Children can be born at any period before or during a marriage or outside of marriage, and the timing of having children has effects on the relationship quality. Some people get married in order to have children, others get married because the woman is pregnant, others decide to get married even though neither partner wants children, and some cou­ples remain single and have children. In any case, the decision to have or raise children is one that most people face at one time or another.

Data from the Commonwealth Survey of Parents with Young Children, which looked at over 2,000 parents with children younger than 3 years old, reported that many parents with young children find themselves with little time to work on their relation­ship (Halfon et al., 2002). In fact, married couples with children report lower marital satisfaction than those without children (Twenge et al., 2003). Satisfaction levels fall lower as the number of children increases. Typically, relationship happiness is higher be­fore the children come, declines steadily until it hits a low when the children are in their teens, and then begins to increase once the children leave the house (P. H. Collins,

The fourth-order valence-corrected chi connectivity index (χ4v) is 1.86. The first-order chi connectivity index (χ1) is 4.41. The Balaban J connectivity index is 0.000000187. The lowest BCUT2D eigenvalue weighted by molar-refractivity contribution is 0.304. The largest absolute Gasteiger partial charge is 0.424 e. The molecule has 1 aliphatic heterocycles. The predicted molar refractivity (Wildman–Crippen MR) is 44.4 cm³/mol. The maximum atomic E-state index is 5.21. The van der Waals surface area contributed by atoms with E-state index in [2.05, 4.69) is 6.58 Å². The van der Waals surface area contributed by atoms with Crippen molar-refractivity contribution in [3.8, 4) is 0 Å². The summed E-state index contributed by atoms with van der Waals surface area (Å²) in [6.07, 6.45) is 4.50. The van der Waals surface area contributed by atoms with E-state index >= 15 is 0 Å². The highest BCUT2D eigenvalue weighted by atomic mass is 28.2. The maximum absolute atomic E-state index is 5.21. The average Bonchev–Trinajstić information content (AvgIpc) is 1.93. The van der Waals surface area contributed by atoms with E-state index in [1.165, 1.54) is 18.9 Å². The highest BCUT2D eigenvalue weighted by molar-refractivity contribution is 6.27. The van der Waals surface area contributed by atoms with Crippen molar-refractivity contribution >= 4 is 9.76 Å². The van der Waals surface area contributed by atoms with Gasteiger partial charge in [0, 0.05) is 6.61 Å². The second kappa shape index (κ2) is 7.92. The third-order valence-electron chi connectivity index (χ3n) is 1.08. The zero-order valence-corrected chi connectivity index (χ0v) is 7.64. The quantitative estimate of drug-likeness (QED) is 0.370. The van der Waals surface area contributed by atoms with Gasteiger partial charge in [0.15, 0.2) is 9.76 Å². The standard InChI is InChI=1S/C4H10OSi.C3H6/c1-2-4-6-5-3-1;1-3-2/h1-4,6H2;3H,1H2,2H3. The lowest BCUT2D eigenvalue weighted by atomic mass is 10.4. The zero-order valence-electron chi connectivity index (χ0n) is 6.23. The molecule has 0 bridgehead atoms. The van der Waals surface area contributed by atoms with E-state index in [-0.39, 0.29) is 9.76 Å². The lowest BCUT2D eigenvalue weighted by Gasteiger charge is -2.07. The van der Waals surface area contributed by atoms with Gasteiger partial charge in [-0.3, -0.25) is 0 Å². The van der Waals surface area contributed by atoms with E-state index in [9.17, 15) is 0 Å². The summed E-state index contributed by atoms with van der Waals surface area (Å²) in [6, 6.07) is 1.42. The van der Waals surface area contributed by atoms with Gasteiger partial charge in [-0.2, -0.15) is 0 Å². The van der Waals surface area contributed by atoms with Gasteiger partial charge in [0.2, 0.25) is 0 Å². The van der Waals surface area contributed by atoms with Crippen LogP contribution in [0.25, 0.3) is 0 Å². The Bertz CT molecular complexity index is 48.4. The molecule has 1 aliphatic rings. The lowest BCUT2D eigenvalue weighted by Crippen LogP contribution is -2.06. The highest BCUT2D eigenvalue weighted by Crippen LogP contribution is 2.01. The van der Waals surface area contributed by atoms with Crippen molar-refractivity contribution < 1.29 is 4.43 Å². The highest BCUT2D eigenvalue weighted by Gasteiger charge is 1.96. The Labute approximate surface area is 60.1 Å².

1988) . Why is this? Many couples may not have agreed on roles after childbearing, and the female may find, for example, that her partner assumes that she will take primary care of the children (Benokraitis, 1993).

Having Children or Remaining ChildlessSEX in Real Life